Chemical Undertaking

History of Embalming Methods

Ancient Egyptian Methods

In ancient Egypt, there were three methods that they used to embalm bodies.

  • One method that they used was to remove all the brain tissue through the nostril. Then they would take out the internal organs through an incision. They would put beeswax on that incision to make the scar less obvious. After they used natron, a mixture of sodium chloride, sodium sulfate, sodium carbonate, and potassium and sodium nitrate, to dehydrate the body.
  • The next method was to inject cedar oil into the anus and stop the opening. The body was then treated with natron. Then after a while, they would drain the oil that removed the internal organs
  • The last method is cleaning the body, treat it with natron, and then wrap the body in linens.

Earlier Embalming Methods

  • In the fifteenth century, common embalming fluids contained turpentine, camphor, lavender oil, vermilion, wine, rosin, and saltpeter. Leonardo da Vinci also explained a method of using venous injections to preserve bodies.
  • In the seventeenth century, Gabriel Clauderus, a German physician, had a book that explained an embalming method that used "balsamic spirit." This mixture was made by dissolving one pound of cream of tartar and a half-pound of salammoniac in six pounds of water. The body was injected with this mixture then emerged in it for six weeks. It was then put out in the sun to dry.
  • In the eighteenth century, a Scottish anatomist, William Hunter, used a mixture of turpentine and camphor.
  • In the nineteenth century, embalming fluids were used as a disinfectant, body preservative, and to prevent bacterial growth. The fluid had salts of heavy metal such as arsenic, antimony, lead, mercury, and copper.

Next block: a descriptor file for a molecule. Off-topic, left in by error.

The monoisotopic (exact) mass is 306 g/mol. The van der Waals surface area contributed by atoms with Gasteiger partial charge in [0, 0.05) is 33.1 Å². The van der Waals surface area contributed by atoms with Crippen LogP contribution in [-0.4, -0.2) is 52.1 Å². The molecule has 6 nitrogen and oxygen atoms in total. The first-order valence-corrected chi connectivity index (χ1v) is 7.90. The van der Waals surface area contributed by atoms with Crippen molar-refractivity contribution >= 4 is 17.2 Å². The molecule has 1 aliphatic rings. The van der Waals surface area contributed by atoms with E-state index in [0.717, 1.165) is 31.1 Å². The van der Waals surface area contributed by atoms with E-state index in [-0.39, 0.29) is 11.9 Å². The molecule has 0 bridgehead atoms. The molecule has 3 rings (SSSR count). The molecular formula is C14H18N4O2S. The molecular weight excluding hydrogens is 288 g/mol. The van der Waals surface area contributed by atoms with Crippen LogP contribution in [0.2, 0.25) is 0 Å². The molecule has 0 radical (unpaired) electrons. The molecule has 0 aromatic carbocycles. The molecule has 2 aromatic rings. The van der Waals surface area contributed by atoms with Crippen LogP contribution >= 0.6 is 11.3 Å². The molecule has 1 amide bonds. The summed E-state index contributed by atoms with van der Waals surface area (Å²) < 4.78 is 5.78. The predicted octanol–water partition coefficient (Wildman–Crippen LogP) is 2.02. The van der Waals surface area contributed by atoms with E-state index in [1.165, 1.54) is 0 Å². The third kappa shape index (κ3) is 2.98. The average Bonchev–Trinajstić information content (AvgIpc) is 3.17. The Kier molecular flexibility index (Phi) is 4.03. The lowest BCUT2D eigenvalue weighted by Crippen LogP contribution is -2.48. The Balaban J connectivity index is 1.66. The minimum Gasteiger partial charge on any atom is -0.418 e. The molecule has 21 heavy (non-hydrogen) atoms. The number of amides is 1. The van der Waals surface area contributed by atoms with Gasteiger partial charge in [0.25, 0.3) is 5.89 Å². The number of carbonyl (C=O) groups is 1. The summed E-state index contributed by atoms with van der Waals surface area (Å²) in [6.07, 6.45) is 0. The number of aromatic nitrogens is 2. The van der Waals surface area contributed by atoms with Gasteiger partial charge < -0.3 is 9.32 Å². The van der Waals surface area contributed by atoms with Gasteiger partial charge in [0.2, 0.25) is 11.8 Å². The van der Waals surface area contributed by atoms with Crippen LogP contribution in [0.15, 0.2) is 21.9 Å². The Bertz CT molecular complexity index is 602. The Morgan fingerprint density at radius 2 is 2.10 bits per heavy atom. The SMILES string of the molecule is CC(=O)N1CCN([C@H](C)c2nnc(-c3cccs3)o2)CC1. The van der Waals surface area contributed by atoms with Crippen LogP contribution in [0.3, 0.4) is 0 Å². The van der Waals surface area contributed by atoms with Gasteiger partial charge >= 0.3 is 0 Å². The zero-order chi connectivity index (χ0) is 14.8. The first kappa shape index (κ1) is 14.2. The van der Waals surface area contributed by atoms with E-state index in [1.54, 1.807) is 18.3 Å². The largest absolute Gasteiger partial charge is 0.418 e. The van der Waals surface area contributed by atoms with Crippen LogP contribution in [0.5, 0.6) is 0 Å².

• After laws were passed banning the use of metal salts in embalming, formaldehyde took their place as an embalming fluid.
  • It was discovered by a Ferdinand Blum, a German physician.
  • Formaldehyde is the most popular fluid because of its low cost, its avalibility, and its easiness of use.
  • It undergoes two reactions while preserving a body. The first is the formation of methylene glycol that preserves the tissue. The second is when the formaldehyde reacts with oxygen to produce formic acid. Since formic acid produce pigments, methanol methyl salicylate, and other chemicals are used to stop an excess of formic acid being made.
  • After death, the pH of blood becomes acidic because of lactic and carbonic acids are produced. To neurtalize to blood boric acid with borax or dibasic sodium phosphate is used. These chemicals are the most popular chemicals used with formaldehyde embalming method.


  • Glutaraldehyde was used and has similar effects as formaldehyde, but with a decrease of tissue dehydration.
  • The rate of cell preservation using it depended on many factors including concentration, pH, and temperature.
  • Glutaraldehyde has a more stable protein-aldehyde system than formaldehyde.
  • It also penetrates and distributes more evenly into the body's tissues. This cause a more natural looking skin and coloring.

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